After spending just 30,000 RMB ($4,370) on his new vehicle, a driver surnamed Liu decided to splurge on his license plate, spending 1 million RMB ($145,705) on one with 5 lucky number 8s, hoping it would keep him out of trouble on the road. It totally backfired on him.
On his first day behind the wheel, Liu was stopped no less than eight times by local police. You must be wondering what exactly Liu was doing to attract so much attention. Well, according to NetEase, it wasn’t Liu’s driving, but his “lucky” license plate that caused police to pull him over, with officers believing that it just had to be fake.
In China, “8” is considered to be the luckiest number, since in Mandarin it sounds like the word for “prosperity” or “wealth” and in Cantonese it sounds like the word for “fortune.” That means license plates with a few 8s are prized as a fortuitous status symbol and can often cost drivers as much as a cheap car.
But all 8s? Officers just refused to believe it. One cop even swore that he would eat the car plate if it was real.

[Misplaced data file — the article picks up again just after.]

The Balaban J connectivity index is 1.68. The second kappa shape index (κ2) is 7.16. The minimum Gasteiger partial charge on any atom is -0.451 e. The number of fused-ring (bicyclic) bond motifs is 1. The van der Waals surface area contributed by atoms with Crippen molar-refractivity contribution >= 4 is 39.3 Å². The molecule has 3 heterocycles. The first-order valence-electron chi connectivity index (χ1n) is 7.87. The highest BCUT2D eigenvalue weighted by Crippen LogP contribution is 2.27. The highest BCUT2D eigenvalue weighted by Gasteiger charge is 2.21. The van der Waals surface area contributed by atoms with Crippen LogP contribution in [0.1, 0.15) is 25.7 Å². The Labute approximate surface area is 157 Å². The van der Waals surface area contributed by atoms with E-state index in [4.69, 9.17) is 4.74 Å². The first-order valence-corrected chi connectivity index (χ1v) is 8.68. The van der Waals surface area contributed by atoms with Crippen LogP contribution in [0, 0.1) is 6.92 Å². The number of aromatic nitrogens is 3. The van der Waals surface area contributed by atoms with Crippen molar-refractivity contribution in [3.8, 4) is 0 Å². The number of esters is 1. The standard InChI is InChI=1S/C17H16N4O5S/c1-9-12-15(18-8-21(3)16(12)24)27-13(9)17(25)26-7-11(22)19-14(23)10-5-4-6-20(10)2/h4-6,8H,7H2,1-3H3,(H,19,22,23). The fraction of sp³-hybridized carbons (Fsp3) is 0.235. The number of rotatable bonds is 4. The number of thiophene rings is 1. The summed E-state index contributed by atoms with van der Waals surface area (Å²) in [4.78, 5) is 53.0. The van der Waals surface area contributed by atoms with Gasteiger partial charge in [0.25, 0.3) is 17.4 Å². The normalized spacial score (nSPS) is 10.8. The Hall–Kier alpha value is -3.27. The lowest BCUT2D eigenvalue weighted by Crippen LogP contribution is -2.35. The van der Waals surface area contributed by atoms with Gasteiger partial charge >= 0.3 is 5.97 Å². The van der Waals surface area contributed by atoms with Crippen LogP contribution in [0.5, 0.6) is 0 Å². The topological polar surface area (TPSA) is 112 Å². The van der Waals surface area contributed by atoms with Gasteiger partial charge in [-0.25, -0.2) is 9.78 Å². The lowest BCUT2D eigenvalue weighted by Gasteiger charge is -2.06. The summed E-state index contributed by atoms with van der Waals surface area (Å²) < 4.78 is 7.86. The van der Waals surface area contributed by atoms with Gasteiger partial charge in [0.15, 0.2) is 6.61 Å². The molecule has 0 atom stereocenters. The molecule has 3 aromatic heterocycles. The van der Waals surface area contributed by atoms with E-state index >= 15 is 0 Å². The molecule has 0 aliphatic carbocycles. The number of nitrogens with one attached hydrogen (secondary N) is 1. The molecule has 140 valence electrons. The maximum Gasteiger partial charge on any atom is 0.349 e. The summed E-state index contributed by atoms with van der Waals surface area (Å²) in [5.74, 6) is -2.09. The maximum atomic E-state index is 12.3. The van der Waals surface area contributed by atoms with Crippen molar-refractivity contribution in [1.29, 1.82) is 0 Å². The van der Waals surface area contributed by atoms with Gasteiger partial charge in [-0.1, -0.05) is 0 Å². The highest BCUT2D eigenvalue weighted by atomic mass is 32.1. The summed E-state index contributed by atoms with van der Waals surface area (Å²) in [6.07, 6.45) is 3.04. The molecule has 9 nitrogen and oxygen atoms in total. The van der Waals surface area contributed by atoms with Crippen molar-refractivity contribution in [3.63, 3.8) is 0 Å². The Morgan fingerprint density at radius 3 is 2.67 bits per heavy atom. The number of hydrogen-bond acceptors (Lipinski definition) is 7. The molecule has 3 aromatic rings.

Well, would you like rice or noodles with that? Police were speechless after checking Liu’s driver’s license and vehicle registration and finding that the plate was actually authentic. Apparently, they were also too stunned to notify their colleagues, because Liu had to go through this whole song and dance another seven times.
Liu isn’t the only proud owner of an 88888 license plate in China. Though in other provinces, the ride attached to the plate is often a bit nicer:
渝D 88888 (Sichuan province)
粤A 88888 (Guangdong province)
浙A 88888 (Zhejiang province)
豫D 88888 (Henan Province)
京 88888 (Bejing)
Earlier this year, netizens went nuts after one journalist recorded the insane amount of luxury cars with personalized license plates seen parked outside a government meeting in Dongguan. None of those cars even had four 8s.